There are those among us who eagerly anticipate the latest developments in technological gizmos, who simply have to have the brand new iPhone, or the most gargantuan-dimensioned and sharpest sharp-screened TV.There are also some of us – probably the minority – who try to get by with as much an organic, hands-on existence as possible. We might go as far as to dub the latter technophobes or, on a kinder note, simply more in tune with Mother Nature and less enamored with the scientific achievements of personkind.If you belong to either camp, you are likely to enjoy the offerings at this year’s Print Screen, which will take place, at its usual berth at the Holon Cinematheque, June 21 to 24. Print Screen 2017 will focus on the connection between biology, art and digital technology under the perfectly natural title of “Animal, Vegetable, Mineral.” The festival will present the creative fruits of artists who engage in interactive technologies and virtual reality, and of others who utilize the groundbreaking scientific practices and themes of gene-engineering, collective behavior, biohacking, robotics and artificial life.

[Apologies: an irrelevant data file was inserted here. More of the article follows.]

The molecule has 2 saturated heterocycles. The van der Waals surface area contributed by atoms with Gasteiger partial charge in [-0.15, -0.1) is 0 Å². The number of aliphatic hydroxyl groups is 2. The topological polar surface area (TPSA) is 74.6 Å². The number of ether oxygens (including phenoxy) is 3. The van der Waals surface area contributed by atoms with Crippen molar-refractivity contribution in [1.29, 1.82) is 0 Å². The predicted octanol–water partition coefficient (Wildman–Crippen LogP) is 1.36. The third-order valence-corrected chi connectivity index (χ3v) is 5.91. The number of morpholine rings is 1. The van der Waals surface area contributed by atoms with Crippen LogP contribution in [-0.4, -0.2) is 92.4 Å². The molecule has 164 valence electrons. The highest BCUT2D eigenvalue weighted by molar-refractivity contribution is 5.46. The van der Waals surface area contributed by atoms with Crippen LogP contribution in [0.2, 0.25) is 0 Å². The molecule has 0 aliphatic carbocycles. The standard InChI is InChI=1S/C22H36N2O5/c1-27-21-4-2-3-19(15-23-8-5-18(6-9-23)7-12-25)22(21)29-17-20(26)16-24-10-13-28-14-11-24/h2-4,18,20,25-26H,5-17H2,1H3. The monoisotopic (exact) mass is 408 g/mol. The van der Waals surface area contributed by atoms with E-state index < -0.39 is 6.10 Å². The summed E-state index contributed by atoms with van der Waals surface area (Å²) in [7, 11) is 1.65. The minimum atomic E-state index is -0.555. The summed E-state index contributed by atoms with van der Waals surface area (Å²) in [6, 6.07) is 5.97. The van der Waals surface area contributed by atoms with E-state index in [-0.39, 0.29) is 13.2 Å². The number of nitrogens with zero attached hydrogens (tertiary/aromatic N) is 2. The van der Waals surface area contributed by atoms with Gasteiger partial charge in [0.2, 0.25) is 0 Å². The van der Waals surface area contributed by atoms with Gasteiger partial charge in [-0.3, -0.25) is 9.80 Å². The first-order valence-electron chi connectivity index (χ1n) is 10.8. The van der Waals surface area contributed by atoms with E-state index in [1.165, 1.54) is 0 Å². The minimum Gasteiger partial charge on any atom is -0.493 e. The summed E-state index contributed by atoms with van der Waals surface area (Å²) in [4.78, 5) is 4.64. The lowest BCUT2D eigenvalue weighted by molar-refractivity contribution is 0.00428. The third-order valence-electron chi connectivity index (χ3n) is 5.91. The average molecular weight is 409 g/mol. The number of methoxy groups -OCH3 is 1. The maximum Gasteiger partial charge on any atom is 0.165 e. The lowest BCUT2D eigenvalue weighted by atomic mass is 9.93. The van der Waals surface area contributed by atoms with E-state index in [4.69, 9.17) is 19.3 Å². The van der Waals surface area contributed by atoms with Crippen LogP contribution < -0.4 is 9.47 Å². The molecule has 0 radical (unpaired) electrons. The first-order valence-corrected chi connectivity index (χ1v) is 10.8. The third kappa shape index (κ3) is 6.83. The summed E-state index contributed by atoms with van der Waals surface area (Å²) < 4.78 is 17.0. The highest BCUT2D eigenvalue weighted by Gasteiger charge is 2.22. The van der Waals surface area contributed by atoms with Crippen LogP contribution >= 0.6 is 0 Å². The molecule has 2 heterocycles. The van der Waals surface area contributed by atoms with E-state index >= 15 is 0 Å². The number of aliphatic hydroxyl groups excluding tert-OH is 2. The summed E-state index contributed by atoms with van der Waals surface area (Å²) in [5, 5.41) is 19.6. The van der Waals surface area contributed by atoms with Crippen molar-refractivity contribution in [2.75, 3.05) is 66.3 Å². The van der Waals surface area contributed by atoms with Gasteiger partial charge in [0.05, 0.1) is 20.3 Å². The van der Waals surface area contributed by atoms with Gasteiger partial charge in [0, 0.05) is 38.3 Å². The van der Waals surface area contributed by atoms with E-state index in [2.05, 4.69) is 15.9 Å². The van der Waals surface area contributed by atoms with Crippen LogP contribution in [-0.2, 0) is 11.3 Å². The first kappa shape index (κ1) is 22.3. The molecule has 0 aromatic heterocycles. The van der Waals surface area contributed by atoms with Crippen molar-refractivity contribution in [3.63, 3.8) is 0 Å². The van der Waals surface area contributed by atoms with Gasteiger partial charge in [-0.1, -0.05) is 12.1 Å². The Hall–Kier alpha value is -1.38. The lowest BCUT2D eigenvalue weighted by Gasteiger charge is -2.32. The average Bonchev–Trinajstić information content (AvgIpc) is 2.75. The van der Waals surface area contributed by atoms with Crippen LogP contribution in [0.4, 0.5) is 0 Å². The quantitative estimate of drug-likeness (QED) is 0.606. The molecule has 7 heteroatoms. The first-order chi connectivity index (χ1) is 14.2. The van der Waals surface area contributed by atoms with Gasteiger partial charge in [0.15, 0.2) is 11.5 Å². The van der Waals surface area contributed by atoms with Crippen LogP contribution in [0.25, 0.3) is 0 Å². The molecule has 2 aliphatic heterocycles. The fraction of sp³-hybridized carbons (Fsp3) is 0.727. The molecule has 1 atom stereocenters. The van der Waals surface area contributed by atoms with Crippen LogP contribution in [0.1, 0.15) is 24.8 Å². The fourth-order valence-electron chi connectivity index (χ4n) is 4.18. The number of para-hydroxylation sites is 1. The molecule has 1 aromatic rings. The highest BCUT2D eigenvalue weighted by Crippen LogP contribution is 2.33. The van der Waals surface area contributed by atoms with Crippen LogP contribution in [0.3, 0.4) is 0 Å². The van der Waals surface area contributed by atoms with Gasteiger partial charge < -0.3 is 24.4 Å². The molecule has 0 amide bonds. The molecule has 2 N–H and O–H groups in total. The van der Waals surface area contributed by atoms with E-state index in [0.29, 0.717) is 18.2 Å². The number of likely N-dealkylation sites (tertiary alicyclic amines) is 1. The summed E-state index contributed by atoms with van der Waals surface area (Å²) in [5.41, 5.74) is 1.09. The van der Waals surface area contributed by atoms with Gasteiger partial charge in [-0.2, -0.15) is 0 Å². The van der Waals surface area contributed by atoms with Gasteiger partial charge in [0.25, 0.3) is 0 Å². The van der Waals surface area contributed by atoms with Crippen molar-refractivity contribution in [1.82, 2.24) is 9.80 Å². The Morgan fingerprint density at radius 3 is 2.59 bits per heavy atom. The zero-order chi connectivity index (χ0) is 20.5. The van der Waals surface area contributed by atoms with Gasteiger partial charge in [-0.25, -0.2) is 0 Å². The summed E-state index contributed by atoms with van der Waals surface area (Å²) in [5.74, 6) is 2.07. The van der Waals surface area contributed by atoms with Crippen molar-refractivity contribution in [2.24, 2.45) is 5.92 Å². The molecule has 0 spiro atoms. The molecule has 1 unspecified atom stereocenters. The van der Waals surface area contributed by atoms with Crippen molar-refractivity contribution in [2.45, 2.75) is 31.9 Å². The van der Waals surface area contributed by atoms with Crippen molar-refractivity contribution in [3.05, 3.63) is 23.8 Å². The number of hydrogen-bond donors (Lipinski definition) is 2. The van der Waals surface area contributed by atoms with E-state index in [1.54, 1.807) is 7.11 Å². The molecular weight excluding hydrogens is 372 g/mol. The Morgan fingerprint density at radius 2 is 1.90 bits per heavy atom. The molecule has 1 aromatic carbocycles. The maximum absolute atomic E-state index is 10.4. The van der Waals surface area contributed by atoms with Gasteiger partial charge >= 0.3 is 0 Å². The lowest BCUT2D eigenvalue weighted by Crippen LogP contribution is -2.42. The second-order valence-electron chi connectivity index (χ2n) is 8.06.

Their artwork explores the limitations of the physical body, exposes us to animal and plant life in innovative eye-opening ways, and prompts questions on ecology, artificial intelligence, humanism/post-humanism, and non-human subjectivity. In short, what you will see over in Holon is designed to build a bridge between science, arts and various cultures around the world that will, hopefully, help us to address the contemporary human condition and the definition of “natural” in a rapidly developing world in which definitions seem to become obsolete in the blink of a robot’s eye.Gil Nissim and Leslie Ruckman are more than happy to use state-of-the-art technology but also want to draw our attention to the natural world on our doorstep. In fact, some of the creatures the two New York-based students have incorporated in their evolving oeuvre have been a little on the yikes side of good clean “respectable” domestic living. In a previous venture, the two took a much closer look at pigeons and rats.“I am very interested in creatures that live in our vicinity,” says 27-year-old Nissim, who hails from this part of the world and is close to completing a master’s degree on New York University’s Interactive Telecommunication Program. She has been based in the Big Apple for the last couple of years.“I came here to see how to combine art and the sciences,” she states, adding that she laid the groundwork for her current endeavor during her bachelor’s degree studies in biology and cognition at the Hebrew University, and even managed some arts studies at the Bezalel Academy of Art and Design. Nissim certainly seems to have her academic house in order.Even so, she says she is still feeling her way through the twilight zone at the interface between the two seemingly disparate fields.“I am still examining this because there is nothing specific that enables this fusion. I am not quite sure what it involves. Do you use the sciences for art, or art for science? It is a sort of interim thing.”It may be difficult to define the genrebleed, but what Nissim and Ruckman will show us in Holon is patently evident to the naked uneducated, eye. This time the two students have gone for ants, which may not get quite as much bad press as rats but are still considered an unwanted presence in the home.“I like looking at forms of life that live very close to us, but we relate to them in a negative way,” Nissim explains. In case you were wondering, there is something of a didactic element to the Nissim-Ruckman coproduction. “We tend to isolate ourselves from nature, with our urban lifestyle. I’d like to get people back to looking at nature – and at ants.”The truth is that even though we’d prefer to keep ants at arm’s length – at the very least – most of us are cognizant of the fabled work rate of the said creepy crawlies, and of their impressive efficiency.Those two attributes and others, will become even clearer to Print Screen visitors when they catch an eyeful of SurveillAnts, which Nissim and Ruckman describe as “an interactive, biological installation that explores the unseen world of ants.” The project aims to provoke people’s curiosity about non-human life and touches on themes of emergent intelligence and creation.“Through SurveillAnts,” Nissim continues, “people can explore the movement of live ants over time, and try to find a rationale for the emergent patterns. The use of surveillance technology transforms the ant paths to colorful drawings and the ants themselves to painters.”That’s a pretty neat trick – turning the unwittingly sketched paths of the insects into a bone fide work of art. As Nissim notes, it also makes it a lot easier to get what the ants are up to.If you’ve ever taken the trouble while you’ve been out and about in pastures green to spend a few moments monitoring the activity of an ant colony, as the workers spill out of their subterranean home to grab all manner of objects and transport them back into the invisible maze of tunnels for Godknows-what purpose, one cannot help but be impressed. You might espy one determined little ant pushing and/or pulling some item that might be double its size, or more, somehow finding its way past, over or under various obstacles. And there’ll occasionally be a couple of ants who join forces to shift something even bigger. There’s obviously something going on down there, as the seemingly strictly regimented insects work their behinds off to get the job done, and in splendid unison, whatever that job may be.As now-88-year-old American biologist E.O. Wilson once sagely observed: “Ants make up two thirds of the biomass of all the insects. There are millions of species of organisms and we know almost nothing about them.” Indeed, they are everywhere. Canadian-American stage and screen actress, comedian and early silent film and Depression-era film star Marie Dressler once humorously pondered, “If ants are such busy workers, how come they find time to go to all the picnics?” Considering the diminutive workers that are so ubiquitous and getting to know a little more about them, for example courtesy of SurveillAnts, sounds like a more than half-decent idea.“The ants walk across a white surface, and there is an overhead camera that monitors their movement,” Nissim explains. “The camera, using image algorithms, generates a picture of the routes the ants take.” That, she says, will give us a better handle on how ants go about their business. “We can see how they move, and if they have a preferred direction or way of getting around the white surface.”So, SurveillAnts will leave us a mite wiser about the much-maligned insect and with a polychromic end product to admire. Sounds like a good deal. Nissim says she hopes gaining more knowledge about ants, and any of Mother Nature’s products that are viewed as being definitively undesirable, will make us a little more tolerant. “I hope we learn to look a little differently at creatures that live in and around us. They have a place in this world, too.”There is room for a host of thematically relevant works at the Holon Cinematheque next week, including the “E-Byte” exhibition, which will take in the videos, sculpture and VR works that spark our memories of houses and their contents. Other leading Print Screen draws include the “Alien Minds” exhibition, which ponders the end of humanism, and “Dance with flARmingos: Multispecies Dance” by American media artist Kristin Lucas which, as the title suggests, is a Mixed Reality experience that features a dance between humans and virtual flamingos. Meanwhile, Gali Blay’s “Land of Panicutopia – Desert Ark” feeds off the full range of cultural entities that live in Israel, and Ziv Schneider and American counterpart Caitlin Robinson will display a 3D printed portrait series of single-person living spaces and their inhabitants, offering an interpretation of reality through the eyes of an algorithm.For tickets and m ore information: (03) 502-1555 and www.cinemaholon.org.il